26 Jan

Seminar: New Orleans Airlift

Join us for our second seminar of the spring semester for a glimpse at an amazing project that lies at the intersection of acoustics, art, culture, and architecture. Come hear members of New Orleans Airlift, a team of artists, musicians, and architects from New Orleans, discuss Dithyrambalina, a sonic playground, performance venue and laboratory for musical architecture in New Orleans.

Date: February 14th, 2014
Time: 11 am
Location: IC 107

As always, food will be provided!

Dithyrambalina

A host of international artists, musicians and inventors are creating Dithyrambalina – a landmark village of musical, playable houses. Invented instruments embedded into the walls, ceilings, and floors of Dithyrambalina’s architecture will support boundary-breaking musical performances and inspire wonder, exploration and invention in visitors of all ages. This New Orleans Airlift project is the evolving brainchild of artists Swoon, Delaney Martin, Taylor Lee Shepherd and Jay Pennington in collaboration with over 100 more artists and musicians to date. Last year they debuted THE MUSIC BOX, as a proof-of-concept for their vision. For more about Dithyrambalina, check out their website.

14 Jan

Speaker: Dr. Julien Meaud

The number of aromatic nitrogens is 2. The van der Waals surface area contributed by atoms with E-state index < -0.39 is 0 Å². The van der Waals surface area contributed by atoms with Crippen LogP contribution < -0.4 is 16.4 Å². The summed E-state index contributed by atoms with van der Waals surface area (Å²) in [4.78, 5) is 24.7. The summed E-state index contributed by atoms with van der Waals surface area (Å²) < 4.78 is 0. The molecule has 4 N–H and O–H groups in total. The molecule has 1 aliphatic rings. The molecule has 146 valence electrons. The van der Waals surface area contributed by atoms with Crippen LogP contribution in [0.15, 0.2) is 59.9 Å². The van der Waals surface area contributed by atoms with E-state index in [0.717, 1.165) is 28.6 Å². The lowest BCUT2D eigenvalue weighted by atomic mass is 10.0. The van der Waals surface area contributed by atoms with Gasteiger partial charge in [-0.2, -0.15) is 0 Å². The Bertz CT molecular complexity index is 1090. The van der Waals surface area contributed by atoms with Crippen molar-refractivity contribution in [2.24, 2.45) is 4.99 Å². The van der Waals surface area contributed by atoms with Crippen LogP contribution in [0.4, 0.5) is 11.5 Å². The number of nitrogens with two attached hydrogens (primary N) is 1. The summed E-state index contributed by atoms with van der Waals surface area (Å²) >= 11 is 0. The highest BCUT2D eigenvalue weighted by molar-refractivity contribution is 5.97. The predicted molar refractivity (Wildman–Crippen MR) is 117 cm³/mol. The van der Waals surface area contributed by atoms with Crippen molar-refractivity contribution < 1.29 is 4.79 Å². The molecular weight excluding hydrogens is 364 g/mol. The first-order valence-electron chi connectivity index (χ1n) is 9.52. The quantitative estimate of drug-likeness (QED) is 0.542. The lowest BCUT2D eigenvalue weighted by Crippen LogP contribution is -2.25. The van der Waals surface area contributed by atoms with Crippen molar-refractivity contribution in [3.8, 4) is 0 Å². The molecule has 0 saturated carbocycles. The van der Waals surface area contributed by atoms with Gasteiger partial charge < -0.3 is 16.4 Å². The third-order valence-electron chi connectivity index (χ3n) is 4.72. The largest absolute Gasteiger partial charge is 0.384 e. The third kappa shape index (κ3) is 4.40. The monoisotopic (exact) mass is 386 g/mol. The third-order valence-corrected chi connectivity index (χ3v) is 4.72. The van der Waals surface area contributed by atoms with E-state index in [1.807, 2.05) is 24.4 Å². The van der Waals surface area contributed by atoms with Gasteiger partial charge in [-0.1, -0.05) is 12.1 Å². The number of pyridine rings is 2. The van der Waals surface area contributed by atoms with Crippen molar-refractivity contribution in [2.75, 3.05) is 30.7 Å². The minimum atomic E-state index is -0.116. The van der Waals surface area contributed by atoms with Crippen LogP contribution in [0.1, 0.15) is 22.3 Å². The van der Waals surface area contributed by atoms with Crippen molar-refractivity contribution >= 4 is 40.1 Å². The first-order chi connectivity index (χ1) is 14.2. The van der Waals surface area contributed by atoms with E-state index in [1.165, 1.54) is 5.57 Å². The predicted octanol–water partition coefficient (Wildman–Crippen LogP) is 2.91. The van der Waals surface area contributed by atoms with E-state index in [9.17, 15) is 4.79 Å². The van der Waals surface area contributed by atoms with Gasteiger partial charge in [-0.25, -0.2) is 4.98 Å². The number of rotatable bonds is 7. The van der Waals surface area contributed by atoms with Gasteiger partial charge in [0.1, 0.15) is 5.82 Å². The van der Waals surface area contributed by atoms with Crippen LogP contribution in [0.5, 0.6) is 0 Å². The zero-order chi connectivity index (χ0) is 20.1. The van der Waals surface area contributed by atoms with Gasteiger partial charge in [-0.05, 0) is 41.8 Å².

Join us for our first ASA seminar of the spring semester! ME professor Dr. Julien Meaud will give a talk about his work on modeling the mammalian ear. See abstract below.

Date: Wednesday January 22nd
Time: 12 pm
Location: MRDC 4211

As always, food will be provided!

Computational Modeling of the Mammalian Ear

Due to the active feedback by outer hair cells in the cochlea, the mammalian ear is a complex sensory system with high sensitivity and sharp tuning in response to low level sounds and a broad dynamic range. Moreover, the mammalian ear can emit sound that can be non-invasively recorded in the ear canal in order to diagnose hearing pathologies. In this talk I will present the development of a computational model of the mammalian ear that couples a multiphysics model of the cochlea and a lumped parameter model of the middle ear. This model can be used as a virtual laboratory in order to test theories of hearing mechanics and to better diagnose hearing pathologies.